The Iron Lady and me…
Last night I made a rare visit (these days) to the cinema. What drew me was the opening night of the Iron Lady. Everyone of my generation has an opinion of Margaret Thatcher, you either like her or loathe her. I’ve always been in the latter camp and the film didn’t change my view.
I know that some people who agree with me that Thatcher was a divisive and damaging Prime Minister are boycotting the film. My advice to them is swallow your pride and go and see it. You’ll be rewarded by a superb performance by Meryl Streep and will have your memory stirred about the seminal events of the 1980s. If you’re confident about your political convictions then they shouldn’t be threatened by a short film.
The 1979 general election was the first that I watched with interest. I was 12 and in my first year at Mountain Ash Comprehensive School. The Cynon Valley was not the sort of place where people owned up to voting Tory. But on the back of crippling strikes, inflation and high taxation even on the small council estate where we lived some people talked about the need for change. One house bravely displayed a Tory poster. To counter this I asked the local Labour Party for a poster and advertised the re-election of Ioan Evans MP from my bedroom window. It was my first party political act.
I got up early to watch the election results coverage before going to school. Thatcher was to be Prime Minister all the way through secondary school, my time at Bristol University and my first couple of years in work. It was my arrival at Bristol in the autumn of 1985 that first exposed me to the complete polarisation of views on Mrs T. I had come from a community that had just been deeply scarred by the miners strike. I was now a fully fledged political activist, though in the SDP. At university I was befriending people from the home counties who had been to famous schools. And many of them worshipped Mrs T. To them she was Mrs Thatcher or the blessed Margaret. My spitting out of the word Thatcher was considered highly amusing.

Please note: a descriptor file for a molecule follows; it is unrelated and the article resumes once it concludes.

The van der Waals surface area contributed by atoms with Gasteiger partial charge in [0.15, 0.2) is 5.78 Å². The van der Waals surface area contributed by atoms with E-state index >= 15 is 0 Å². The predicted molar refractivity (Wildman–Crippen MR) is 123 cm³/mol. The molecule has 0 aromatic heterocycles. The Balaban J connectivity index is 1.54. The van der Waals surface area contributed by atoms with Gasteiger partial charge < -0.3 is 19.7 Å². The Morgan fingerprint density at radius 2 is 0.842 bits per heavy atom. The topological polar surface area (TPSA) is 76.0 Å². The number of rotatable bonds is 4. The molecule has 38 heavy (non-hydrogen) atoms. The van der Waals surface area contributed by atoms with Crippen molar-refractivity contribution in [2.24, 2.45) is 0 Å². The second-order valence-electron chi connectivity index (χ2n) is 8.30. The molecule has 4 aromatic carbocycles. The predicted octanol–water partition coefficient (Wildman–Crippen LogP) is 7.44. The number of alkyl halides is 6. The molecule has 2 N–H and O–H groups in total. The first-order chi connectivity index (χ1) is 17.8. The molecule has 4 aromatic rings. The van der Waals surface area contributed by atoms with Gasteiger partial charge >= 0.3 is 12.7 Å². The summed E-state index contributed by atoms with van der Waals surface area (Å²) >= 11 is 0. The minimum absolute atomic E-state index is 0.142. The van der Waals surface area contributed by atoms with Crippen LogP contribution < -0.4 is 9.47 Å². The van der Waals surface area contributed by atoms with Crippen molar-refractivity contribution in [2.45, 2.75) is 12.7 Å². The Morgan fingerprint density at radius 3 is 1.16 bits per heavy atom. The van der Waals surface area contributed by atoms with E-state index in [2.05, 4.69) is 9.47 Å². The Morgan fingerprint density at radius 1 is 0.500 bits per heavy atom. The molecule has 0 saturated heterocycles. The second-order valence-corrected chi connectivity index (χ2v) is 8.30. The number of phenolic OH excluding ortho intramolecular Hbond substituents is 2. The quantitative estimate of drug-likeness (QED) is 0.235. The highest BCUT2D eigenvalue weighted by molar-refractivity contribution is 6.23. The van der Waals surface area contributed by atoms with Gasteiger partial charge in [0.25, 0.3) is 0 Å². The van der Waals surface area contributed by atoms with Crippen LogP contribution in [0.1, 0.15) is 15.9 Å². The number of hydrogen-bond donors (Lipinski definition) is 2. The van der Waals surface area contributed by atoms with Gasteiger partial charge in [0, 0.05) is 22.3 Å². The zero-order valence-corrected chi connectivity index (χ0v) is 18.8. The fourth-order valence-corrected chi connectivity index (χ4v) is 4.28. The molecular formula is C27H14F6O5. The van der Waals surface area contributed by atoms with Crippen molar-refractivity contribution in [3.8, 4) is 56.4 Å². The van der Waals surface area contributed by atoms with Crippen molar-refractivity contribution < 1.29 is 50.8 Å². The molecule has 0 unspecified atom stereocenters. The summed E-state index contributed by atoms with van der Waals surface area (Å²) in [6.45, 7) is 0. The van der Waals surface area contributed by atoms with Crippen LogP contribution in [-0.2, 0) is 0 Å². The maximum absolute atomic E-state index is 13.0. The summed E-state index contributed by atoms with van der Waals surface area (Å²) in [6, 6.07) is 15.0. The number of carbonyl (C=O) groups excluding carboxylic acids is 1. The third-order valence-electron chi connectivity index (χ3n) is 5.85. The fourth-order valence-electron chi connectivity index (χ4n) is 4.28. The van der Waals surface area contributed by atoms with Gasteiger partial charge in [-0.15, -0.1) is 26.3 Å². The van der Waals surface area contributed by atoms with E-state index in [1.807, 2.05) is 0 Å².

Five years later I stood in the lobby of Coopers and Lybrand (PWC today) with the admin staff watching Thatcher’s resignation on the only tv in the building. I went back upstairs and practically skipped around the tax and audit departments, enjoying breaking the news to my colleagues. Most of them were not pleased. But to me it was something of a political liberation and certainly the end of an era.
The politician in me admires Thatcher as a successful operator, succeeding despite all the odds that were stacked against her inside the Tory Party. She was a remarkable politician, helped by some luck in her enemies. But I don’t subscribe to the view that she is a remarkable human being. The truly great Prime Ministers such as Gladstone, Lloyd George and Churchill were remarkable in all senses. Thatcher does not seem to have any cultural hinterland and there is little evidence of empathy for the feelings of others, in particular the victims of her policies.
Two decades on her political legacy is not settled history. But for me her period in power did more harm than good. I supported giving council tenants the right to own their homes, the taming of the union leaders and think she was right in her view that people should work hard to get on and not always look to the state for support. But her policies crippled large sections of British industry and impoverished whole communities. She sowed the seeds of Eurosceptic madness in the Tory Party.
A great leader would have united the country at a time of economic and social change. But Thatcher was a divider not a unity figure. She brought discord not harmony. She certainly changed Britain. In my opinion, it was not for the better.